The House of the Seven Gables
by Nathaniel Hawthorne
The House of the Seven Gables is a family drama, and one of the primary ways of defining a character is through his family life. Hepzibah devotes herself completely to her brother's health and happiness, so we know that she is a good person (even if she doesn't look like one). Judge Pyncheon, by contrast, is willing to replace his deceased wife's cracked tombstone only because he's glad she's dead. He thinks she was foolish and "oozy" (18.7) with tears. This is not a sensitive man.
Appearance is tricky in The House of the Seven Gables. As we observe in "Characters," Judge Pyncheon looks kind but isn't, and Hepzibah looks mean but isn't. But sometimes appearances can be strikingly accurate. The stern portrait of Colonel Pyncheon shows us exactly what kind of a man he is. And Judge Pyncheon's close resemblance to Colonel Pyncheon in his daguerreotype tells us everything we need to know about his character. So physical appearance is important, but only when it's attached to a symbolically important object: a painting, a mirror, or a photograph, for example. Fortunately Hawthorne gives us plenty of symbols to make this mode of characterization work.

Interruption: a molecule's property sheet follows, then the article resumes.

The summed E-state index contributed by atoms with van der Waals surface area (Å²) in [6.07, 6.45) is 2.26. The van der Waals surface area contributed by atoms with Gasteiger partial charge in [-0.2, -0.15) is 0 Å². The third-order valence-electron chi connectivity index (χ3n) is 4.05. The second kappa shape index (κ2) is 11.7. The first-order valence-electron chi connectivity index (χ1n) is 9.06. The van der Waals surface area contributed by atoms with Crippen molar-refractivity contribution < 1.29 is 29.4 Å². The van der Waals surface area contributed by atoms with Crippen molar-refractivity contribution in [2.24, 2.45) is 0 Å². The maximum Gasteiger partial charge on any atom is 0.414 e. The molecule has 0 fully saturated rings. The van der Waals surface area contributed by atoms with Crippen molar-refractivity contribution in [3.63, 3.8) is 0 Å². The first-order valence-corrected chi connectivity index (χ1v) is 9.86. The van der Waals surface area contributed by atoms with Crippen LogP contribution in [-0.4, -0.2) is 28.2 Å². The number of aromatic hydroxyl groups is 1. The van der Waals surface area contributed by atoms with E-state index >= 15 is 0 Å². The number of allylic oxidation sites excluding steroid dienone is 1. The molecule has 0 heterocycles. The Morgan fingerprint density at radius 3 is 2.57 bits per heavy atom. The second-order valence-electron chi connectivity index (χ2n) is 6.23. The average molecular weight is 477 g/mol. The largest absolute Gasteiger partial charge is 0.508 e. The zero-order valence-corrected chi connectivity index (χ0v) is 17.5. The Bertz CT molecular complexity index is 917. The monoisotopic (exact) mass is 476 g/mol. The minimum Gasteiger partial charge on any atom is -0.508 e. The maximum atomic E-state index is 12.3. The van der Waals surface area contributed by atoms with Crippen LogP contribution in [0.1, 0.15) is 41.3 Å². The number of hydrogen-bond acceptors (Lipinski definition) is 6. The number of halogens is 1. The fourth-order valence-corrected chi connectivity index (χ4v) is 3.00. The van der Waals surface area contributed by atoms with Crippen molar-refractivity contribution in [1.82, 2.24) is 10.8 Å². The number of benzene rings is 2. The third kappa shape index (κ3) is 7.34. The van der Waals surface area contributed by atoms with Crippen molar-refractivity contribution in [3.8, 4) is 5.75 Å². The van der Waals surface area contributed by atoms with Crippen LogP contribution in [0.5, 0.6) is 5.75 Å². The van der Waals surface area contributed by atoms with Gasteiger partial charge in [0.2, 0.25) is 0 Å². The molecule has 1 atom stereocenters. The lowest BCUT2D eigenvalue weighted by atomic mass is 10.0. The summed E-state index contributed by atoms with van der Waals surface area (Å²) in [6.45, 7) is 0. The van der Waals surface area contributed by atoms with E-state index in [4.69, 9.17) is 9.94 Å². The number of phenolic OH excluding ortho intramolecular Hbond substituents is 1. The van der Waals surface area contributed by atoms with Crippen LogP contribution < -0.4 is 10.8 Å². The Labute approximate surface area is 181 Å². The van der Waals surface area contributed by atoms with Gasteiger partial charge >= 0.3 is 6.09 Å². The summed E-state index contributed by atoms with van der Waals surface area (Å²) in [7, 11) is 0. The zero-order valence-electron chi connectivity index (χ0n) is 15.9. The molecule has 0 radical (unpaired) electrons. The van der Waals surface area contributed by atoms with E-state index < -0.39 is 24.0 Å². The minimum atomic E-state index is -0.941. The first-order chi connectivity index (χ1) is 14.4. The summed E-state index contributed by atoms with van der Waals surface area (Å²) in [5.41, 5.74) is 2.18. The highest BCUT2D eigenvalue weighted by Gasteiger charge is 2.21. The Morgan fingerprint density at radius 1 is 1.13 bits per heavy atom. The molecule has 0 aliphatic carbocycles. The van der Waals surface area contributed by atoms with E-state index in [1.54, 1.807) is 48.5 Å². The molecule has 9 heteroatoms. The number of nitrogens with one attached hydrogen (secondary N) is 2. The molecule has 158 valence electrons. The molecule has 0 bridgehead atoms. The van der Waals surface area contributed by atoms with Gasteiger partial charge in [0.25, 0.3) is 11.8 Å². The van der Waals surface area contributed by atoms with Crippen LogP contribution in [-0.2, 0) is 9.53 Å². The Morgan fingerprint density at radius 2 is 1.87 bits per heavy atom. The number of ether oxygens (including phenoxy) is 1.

Any book that's as concerned about hypocrisy as The House of the Seven Gables is going to insist that you check out a person's actions rather than their words. We hear Judge Pyncheon offer Hepzibah and Clifford a place to stay – so kind! – but we also see the flash of his furious expression when Hepzibah says no. We hear Judge Pyncheon express his concern for Clifford's welfare, but then he refuses to leave him alone, even when the poor man begs for mercy. Clearly Judge Pyncheon's actions should be speaking a heck of a lot louder than his words.